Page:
A serum small molecule biosignature of radiation exposure from total body irradiated patients
Evagelia C. Laiakis, Evan L. Pannkuk, Siddheshwar Chauthe, Yi-Wen Wang, Ming Liang, Tytus D. Mak, Christopher A. Barker, Giuseppe Astarita, Albert J. Fornace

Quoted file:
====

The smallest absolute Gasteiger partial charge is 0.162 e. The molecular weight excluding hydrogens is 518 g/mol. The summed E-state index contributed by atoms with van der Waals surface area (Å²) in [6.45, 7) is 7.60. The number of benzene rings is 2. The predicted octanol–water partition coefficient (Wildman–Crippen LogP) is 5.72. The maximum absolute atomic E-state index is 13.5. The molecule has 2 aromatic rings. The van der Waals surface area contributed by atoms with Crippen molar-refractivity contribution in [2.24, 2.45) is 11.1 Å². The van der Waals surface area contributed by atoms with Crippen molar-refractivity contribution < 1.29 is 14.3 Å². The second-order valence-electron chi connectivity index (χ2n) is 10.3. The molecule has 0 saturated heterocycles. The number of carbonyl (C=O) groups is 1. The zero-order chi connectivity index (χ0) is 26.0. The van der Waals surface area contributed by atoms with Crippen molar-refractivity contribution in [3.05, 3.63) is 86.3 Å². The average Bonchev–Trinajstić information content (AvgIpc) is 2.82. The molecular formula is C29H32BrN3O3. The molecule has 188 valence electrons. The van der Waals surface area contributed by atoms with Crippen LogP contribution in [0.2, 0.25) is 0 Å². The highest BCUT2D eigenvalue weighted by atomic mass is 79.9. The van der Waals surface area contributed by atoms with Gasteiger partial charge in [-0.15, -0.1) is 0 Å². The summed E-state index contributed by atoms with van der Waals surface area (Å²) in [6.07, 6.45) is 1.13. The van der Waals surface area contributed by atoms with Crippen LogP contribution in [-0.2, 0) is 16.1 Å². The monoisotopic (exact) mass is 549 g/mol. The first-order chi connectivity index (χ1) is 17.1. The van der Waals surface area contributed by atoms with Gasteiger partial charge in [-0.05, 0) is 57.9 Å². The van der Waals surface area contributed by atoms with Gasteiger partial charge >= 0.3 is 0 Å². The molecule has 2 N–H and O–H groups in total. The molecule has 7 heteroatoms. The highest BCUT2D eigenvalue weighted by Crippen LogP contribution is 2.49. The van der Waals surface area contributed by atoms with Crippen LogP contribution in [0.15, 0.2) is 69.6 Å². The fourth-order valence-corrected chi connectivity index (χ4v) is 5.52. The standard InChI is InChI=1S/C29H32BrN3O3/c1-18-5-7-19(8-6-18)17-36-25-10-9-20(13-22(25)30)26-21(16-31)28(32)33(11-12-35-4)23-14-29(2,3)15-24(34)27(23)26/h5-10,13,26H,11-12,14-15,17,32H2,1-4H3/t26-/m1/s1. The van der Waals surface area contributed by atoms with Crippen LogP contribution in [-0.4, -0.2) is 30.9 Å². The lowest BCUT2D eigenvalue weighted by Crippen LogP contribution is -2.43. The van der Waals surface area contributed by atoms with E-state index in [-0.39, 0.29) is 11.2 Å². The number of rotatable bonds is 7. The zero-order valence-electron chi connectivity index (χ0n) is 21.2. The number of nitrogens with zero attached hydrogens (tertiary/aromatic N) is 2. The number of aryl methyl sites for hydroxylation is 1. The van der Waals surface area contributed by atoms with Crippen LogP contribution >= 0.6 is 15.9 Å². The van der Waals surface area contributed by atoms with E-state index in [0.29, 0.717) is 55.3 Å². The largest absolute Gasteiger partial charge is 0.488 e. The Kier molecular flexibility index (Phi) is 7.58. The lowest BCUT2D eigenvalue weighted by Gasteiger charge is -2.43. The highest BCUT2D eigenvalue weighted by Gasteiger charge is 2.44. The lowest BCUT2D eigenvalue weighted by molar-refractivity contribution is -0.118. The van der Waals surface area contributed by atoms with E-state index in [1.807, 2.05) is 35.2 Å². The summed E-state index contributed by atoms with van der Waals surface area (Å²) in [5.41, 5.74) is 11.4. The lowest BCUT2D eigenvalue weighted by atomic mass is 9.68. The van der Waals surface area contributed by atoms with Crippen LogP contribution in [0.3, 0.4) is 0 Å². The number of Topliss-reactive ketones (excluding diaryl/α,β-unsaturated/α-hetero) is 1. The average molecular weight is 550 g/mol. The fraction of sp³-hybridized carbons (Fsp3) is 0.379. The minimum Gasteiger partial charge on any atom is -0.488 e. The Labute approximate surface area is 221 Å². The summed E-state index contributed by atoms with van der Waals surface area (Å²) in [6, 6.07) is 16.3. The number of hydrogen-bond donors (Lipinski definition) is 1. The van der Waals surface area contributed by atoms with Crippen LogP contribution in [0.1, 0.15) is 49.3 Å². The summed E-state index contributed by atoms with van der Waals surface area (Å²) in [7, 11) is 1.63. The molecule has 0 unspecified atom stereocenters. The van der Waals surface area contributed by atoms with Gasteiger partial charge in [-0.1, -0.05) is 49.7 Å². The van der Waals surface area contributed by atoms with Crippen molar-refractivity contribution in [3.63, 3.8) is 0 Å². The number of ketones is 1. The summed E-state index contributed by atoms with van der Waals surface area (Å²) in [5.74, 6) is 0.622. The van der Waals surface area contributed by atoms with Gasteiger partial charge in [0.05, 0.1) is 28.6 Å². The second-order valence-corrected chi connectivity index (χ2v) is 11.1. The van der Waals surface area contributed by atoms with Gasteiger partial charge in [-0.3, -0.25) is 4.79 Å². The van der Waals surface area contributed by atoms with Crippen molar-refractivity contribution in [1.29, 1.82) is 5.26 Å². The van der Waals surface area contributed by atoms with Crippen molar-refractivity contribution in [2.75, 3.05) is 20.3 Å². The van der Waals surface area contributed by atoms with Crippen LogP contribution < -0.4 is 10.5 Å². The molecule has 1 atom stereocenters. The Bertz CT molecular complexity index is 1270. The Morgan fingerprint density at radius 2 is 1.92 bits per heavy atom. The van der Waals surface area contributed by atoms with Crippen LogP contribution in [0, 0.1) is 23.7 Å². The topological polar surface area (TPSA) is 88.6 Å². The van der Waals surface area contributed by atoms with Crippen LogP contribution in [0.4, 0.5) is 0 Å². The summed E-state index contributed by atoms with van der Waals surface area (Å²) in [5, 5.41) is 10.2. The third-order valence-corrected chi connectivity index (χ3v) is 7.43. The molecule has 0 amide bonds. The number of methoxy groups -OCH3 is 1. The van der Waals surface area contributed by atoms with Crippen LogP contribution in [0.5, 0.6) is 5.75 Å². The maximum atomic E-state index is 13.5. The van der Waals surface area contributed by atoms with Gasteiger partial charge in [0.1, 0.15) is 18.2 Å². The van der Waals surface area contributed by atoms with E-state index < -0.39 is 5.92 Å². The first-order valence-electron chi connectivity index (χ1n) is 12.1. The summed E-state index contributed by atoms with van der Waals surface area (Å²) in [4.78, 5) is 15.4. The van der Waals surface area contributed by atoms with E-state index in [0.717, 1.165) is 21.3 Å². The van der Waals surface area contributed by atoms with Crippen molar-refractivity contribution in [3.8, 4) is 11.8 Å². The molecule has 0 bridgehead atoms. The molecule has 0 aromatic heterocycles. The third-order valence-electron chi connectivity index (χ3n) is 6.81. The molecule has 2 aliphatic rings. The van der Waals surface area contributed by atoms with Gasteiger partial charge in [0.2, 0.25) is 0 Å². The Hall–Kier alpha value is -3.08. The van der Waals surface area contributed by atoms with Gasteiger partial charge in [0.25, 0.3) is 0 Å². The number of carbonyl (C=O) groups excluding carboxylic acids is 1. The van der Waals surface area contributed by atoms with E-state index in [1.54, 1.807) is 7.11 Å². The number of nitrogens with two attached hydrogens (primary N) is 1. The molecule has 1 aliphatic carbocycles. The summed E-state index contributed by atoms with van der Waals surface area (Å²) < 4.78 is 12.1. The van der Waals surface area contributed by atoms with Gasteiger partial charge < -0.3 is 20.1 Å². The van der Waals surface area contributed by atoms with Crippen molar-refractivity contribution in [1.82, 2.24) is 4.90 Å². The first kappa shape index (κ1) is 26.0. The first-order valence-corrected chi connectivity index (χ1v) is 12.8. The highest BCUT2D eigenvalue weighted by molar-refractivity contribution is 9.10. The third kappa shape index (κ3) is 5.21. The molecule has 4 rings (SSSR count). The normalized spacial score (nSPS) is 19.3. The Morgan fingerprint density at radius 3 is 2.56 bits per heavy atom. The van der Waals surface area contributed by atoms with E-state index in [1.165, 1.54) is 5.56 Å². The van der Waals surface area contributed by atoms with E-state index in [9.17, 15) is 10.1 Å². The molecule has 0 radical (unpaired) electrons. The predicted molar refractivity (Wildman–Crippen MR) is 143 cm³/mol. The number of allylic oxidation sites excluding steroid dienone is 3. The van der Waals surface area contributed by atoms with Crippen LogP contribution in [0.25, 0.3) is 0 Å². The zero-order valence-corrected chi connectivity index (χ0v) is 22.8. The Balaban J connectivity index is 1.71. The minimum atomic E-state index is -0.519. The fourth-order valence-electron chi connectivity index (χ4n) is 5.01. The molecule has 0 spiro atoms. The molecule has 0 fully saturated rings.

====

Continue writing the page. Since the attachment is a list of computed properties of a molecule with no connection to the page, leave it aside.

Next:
The potential of radiological accidents and nuclear terrorism have increased the need for development of new rapid biodosimetry methods. In addition, in a clinical setting the issue of an individuals radiosensitivity should be taken into consideration during radiotherapy. We utilized metabolomics and lipidomics to investigate changes of metabolites in serum samples following exposure to total body ionizing radiation (TBI) in humans. Serum was collected prior to irradiation, at 3-8 h after a single dose of 1.25-2 Gy, and at 24 h with a total delivered dose of 2 to 3.75 Gy. Metabolomics revealed perturbations in glycerophosphocholine, phenylalanine, ubiquinone Q2, and oxalic acid. Alterations were observed in circulating levels of lipids from monoacylglycerol, triacylglycerol, phosphatidylcholine, and phosphatidylglycerol lipid classes. Polyunsaturated fatty acids (PUFAs) were some of the most dysregulated lipids with increased levels linked to pro-inflammatory processes. A targeted metabolomics approach for eicosanoids was also employed. Results showed a rapid response in pro-inflammatory eicosanoids, with dampening of the signal at the later time point. Sex differences were observed in the markers from the untargeted approach, but not the targeted method. The ability to identify and quantify small molecules in blood can therefore be utilized to monitor radiation exposures in human populations.